McCormick Culinary Team International Holiday Favourites

December 06th 2018


McCormick Culinary Team International Holiday Favourites

Faces of Food Science

 

McCormick’s Culinary Team International Holiday Favourites


What’s on our Christmas list this year? Oh not much… just the world!


When it comes to holiday eating, the word “tradition” means different things to different people. Cultures all over the globe have their own particular traditional dishes and treats. One of the joys of living in Canada is that so many of these wonderful foods find their way here. Perhaps you’ve been lucky enough to try Costa Rican Tamales, or you’ve cooked a goose instead of a turkey, as is common throughout much of Europe.


A few members of our Flavour Development and Culinary teams were kind enough to share some of the international traditions carried on in their families. Not surprisingly, they all sound incredibly delicious!


Christine Rush, Product Development Director for Canada Flavour Solutions, tells us that tourtiere is the favourite international dish with her family. Tourtiere has a long history in Canada, and Quebec in particular, stretching back to the area’s earliest settlers. But, that’s not where the history of this meat pie begins.


Tourtiere is one of the earliest dishes known to humanity,” says Christine. “Clues to the existence of gastronomy in antiquity were found in the form of three recipes dating back to 1600 BC,” including for a basic meat pie that wouldn’t look out of place on a modern dining table. Christine continues the history lesson, telling us that Crusading knights often brought exotic spices home to western and northern Europe like cloves, cinnamon, and nutmeg, spices we now closely associate with the holiday season. They were often used to flavour pies made with mincemeat and fruit. A classic tourtiere today uses all these ingredients, minus the fruit. The Rush family enjoys theirs alongside turkey, stuffing, and mashed potatoes. Sounds like a flavourful feast!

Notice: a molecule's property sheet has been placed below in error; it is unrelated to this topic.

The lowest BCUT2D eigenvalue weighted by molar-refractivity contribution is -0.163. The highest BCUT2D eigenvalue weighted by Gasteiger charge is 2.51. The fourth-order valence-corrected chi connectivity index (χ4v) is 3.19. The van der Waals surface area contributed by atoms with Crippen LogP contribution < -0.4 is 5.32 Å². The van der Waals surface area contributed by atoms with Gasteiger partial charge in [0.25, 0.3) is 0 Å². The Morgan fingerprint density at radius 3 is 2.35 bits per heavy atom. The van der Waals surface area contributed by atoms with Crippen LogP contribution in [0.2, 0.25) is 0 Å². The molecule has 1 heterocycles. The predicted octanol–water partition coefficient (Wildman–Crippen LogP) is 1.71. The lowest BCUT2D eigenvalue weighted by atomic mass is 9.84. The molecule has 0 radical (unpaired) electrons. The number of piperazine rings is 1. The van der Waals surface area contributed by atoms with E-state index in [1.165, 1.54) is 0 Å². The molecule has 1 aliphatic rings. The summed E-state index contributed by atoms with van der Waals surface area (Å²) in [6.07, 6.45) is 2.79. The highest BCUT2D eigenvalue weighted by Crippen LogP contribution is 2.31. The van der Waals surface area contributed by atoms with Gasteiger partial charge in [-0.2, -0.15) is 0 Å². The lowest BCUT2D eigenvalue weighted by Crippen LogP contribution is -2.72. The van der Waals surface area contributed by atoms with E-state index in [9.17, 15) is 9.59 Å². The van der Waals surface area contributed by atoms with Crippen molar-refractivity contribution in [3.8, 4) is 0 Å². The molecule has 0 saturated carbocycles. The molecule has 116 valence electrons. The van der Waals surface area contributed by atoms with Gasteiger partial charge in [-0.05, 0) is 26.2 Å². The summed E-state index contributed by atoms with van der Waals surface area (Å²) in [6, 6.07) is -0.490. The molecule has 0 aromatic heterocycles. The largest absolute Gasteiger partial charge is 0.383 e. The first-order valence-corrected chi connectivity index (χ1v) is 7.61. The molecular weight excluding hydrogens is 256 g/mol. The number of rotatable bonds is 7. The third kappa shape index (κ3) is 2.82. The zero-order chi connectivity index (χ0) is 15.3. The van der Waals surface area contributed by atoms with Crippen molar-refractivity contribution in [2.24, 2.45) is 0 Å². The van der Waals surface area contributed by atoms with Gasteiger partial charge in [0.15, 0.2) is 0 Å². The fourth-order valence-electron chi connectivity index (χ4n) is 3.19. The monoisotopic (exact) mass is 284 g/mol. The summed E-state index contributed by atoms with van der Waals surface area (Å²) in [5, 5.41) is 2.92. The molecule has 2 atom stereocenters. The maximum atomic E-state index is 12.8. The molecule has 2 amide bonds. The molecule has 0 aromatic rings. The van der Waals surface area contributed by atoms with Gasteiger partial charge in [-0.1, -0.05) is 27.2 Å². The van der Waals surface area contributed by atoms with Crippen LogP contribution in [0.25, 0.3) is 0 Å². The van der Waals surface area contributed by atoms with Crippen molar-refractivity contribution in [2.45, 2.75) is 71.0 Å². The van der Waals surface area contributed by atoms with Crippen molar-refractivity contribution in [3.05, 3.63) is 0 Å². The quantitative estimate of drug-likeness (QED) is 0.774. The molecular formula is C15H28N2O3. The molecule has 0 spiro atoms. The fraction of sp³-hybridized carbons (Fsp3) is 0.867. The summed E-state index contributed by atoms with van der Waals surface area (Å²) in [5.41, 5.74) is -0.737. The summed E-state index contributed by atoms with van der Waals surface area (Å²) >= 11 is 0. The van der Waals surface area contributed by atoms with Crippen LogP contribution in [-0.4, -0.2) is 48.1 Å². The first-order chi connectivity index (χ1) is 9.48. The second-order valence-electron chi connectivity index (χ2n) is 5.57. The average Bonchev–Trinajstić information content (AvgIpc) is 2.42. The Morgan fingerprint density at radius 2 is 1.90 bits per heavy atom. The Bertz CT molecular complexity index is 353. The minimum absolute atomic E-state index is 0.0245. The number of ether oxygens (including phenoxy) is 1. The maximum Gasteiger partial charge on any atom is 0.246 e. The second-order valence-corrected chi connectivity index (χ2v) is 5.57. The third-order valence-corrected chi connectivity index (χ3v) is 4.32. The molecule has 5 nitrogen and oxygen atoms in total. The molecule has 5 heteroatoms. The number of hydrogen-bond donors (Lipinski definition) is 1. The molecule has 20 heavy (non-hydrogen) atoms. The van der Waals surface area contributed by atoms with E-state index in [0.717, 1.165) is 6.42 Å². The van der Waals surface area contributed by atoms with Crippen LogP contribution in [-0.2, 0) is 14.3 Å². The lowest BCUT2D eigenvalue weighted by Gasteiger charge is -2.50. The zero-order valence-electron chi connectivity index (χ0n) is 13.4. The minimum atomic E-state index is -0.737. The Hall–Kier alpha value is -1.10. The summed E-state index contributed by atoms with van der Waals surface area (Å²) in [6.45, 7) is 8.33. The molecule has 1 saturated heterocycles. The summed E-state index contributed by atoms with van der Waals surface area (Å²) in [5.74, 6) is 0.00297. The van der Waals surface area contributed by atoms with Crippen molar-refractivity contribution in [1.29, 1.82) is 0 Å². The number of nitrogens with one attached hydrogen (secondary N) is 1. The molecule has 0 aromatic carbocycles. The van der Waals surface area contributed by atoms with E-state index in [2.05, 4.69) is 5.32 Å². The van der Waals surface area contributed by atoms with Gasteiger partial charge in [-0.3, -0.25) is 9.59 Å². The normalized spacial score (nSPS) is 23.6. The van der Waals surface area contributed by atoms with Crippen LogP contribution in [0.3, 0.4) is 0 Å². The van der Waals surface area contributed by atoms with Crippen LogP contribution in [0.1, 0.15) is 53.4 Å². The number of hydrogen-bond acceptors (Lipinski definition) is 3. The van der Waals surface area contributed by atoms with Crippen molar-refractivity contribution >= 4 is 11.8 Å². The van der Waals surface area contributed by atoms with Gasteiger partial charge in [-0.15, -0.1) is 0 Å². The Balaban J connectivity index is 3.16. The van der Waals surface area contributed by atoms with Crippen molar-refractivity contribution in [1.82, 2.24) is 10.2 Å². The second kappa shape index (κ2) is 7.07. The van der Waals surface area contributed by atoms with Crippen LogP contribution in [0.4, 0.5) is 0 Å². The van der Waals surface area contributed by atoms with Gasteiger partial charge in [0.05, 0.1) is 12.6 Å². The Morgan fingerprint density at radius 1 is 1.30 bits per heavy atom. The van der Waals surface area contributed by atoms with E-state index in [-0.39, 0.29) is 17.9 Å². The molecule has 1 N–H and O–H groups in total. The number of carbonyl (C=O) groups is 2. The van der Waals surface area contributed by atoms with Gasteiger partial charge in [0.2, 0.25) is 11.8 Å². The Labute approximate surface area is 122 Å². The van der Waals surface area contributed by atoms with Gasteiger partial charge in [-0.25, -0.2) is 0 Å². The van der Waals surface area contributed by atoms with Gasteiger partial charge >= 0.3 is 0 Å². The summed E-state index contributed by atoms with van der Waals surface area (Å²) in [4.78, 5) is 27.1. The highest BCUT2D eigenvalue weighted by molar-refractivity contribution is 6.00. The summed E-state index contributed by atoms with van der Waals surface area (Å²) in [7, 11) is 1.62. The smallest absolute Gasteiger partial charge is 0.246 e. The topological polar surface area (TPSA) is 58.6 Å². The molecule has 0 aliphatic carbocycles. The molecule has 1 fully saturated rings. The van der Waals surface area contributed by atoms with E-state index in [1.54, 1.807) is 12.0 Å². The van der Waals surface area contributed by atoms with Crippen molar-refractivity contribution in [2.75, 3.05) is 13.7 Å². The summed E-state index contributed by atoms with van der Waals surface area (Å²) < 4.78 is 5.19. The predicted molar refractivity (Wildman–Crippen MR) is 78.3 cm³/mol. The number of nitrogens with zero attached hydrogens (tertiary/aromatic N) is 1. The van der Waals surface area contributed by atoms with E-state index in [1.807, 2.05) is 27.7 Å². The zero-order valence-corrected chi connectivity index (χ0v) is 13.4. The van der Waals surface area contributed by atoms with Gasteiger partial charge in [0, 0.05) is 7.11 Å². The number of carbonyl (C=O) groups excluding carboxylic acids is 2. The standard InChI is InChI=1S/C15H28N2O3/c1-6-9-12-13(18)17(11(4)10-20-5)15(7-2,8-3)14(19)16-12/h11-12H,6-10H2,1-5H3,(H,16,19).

Food Scientist Margarita Luy takes inspiration from the sea and South American cuisine. Ceviche brings colour and bold flavour to her table. And you shellfish lovers will be looking for an invitation: “Mussels, cold on the half shell with red onions, tomato, corn, and chili pepper, are always present at our Christmas dinners!” Seafood is a great alternative to poultry and ham, especially for pescatarians, or anyone looking for a lighter choice that’s still popping with flavour.


For dessert, we’re planning on heading to Executive Chef Juriaan Snellen’s place for cookies. Chef Juriaan has maintained the Dutch tradition of celebrating Sinterklaas on Dec. 5th. It’s a family celebration with a strong focus on the kids.


As Chef Juriaan explains, “This tradition is always accompanied by a lot of treats. One of the popular treats that get handed out is speculaas. It’s a spiced brown sugar biscuit, traditionally seasoned with pepper, cinnamon, ginger, cloves, nutmeg and a little touch of cardamom.”


“As a kid growing up,” he continues, “we used to make those cookies ourselves. It would fill the whole house with the aroma. We used to make a ton of them and hand them out to neighbours, or take them to school to give as treats to classmates and teachers. It’s still a tradition in our household here to make those cookies. Even our Canadian friends have come to expect them!” If you find any, they are best enjoyed with hot chocolate or a good glass of red wine.


Most intriguingly, Chef Juriaan tells us how they use their ‘extra’ cookies. “We put leftover cookies on sandwiches, preferably with white bread, a little butter and two of those biscuits. It’s pretty common; so much so that a manufacturer has developed a speculaas butter. It’s got little pieces to provide a little bit of a crunch.” We love this idea of taking a popular folk tradition and adapting it for mass consumption.


Canadians are expecting to spend more than 19% of their Christmas budget on food, alcohol, and sweets, more than any other category of expenditures. That’s a lot of money up for grabs for the industry. Offering a product that scores high on the curiosity factor and then delivers on sensational flavour, could be the way to breakthrough into a lucrative market. Are you ready to go international for the holidays?






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